He wears his veil for all the years of his life, and finally, as he nears death and Elizabeth has returned to nurse him, she and the new pastor, Rev. Clark, believe he will at last confess his sin, expose the “horrible crime upon [his] soul” (31), and remove the veil. Still, he will not agree to do so and instead replies, “Why do you tremble at me alone? . . . Tremble at each other! I look around me, and lo! on every visage a Black Veil” (32). He goes to his grave without ever removing the veil, without ever confessing anything. Do his last words warn the townspeople to see their own veils—their own ways of hiding their sins and faults from themselves and others—instead of seeing only his—and by extension, each other’s? Or do these words, as N. S. Boon contends, instead demonstrate that all people need a veil to protect and distance their individual otherness from those who would like everyone to become the same? Or does Hooper become a failed Christ figure, who takes on the sin of the whole community but instead of producing in them inward self-examination causes only speculation about his sin? Perhaps, most of all, he demonstrates that no one can ultimately discern the truth—about himself, about others, about symbols, about what one reads. Surely, the black veil of this story rests not on Hopper alone but on the entire understanding of the text, where it waits for a reader to lift it away through individual interpretation.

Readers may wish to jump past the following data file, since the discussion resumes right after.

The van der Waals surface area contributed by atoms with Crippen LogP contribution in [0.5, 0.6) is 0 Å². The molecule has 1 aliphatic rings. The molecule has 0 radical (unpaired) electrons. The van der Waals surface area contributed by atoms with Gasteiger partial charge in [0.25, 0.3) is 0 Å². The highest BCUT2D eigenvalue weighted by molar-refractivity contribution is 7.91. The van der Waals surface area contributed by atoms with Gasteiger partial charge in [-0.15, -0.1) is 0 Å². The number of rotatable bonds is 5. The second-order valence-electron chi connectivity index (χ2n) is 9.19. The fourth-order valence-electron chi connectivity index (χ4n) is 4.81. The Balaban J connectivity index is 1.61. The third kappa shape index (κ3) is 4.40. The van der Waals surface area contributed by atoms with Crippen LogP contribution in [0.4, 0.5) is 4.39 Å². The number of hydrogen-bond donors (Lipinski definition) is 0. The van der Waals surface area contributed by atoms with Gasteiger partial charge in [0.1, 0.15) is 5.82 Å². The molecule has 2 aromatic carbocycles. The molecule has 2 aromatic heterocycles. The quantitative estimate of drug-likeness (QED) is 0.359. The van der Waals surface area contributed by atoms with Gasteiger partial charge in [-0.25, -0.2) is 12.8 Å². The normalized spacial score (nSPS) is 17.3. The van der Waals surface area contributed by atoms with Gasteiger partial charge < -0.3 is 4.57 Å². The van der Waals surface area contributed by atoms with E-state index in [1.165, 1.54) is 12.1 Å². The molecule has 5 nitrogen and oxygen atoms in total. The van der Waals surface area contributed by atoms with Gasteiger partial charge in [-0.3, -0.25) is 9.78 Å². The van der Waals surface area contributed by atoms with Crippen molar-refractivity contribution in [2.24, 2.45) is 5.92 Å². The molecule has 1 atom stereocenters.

Bell, Millicent, ed. New Essays on Hawthorne’s Major Tales. Cambridge: Cambridge University Press, 1993.
Cameron, Sharon. The Corporeal Self: Allegories of the Body in Melville and Hawthorne. Baltimore: Johns Hopkins University Press, 1981.
Crews, Frederick C. The Sins of the Father: Hawthorne’s Psychological Themes. New York: Oxford University Press, 1966.
Fogle, Richard Hurter. Hawthorne’s Fiction: The Light and the Dark. Norman: University of Oklahoma Press, 1964, 41–58.
Kazin, Alfred. “Introduction.” In Selected Short Stories, Edited and with an Introduction by Alfred Kazin. Nathaniel Hawthorne. Greenwich, Conn.: Fawcett, 1966.
Male, Roy. Hawthorne’s Tragic Vision. Austin: University of Texas Press, 1957.
Miller, Edwin Haviland. Salem Is My Dwelling Place: A Life of Nathaniel Hawthorne. Iowa City: University of Iowa Press, 1991.
Miller, J. Hillis. Hawthorne and History: Defacing It. Cambridge: Basil Blackwell, 1991.
Stein, William Bysshe. A Study of the Devil Archetype. Gainesville: University of Florida Press, 1953.
Von Frank, Albert J. Critical Essays on Hawthorne’s Short Stories. Boston: G. K. Hall, 1991.

Categories: Literature, Short Story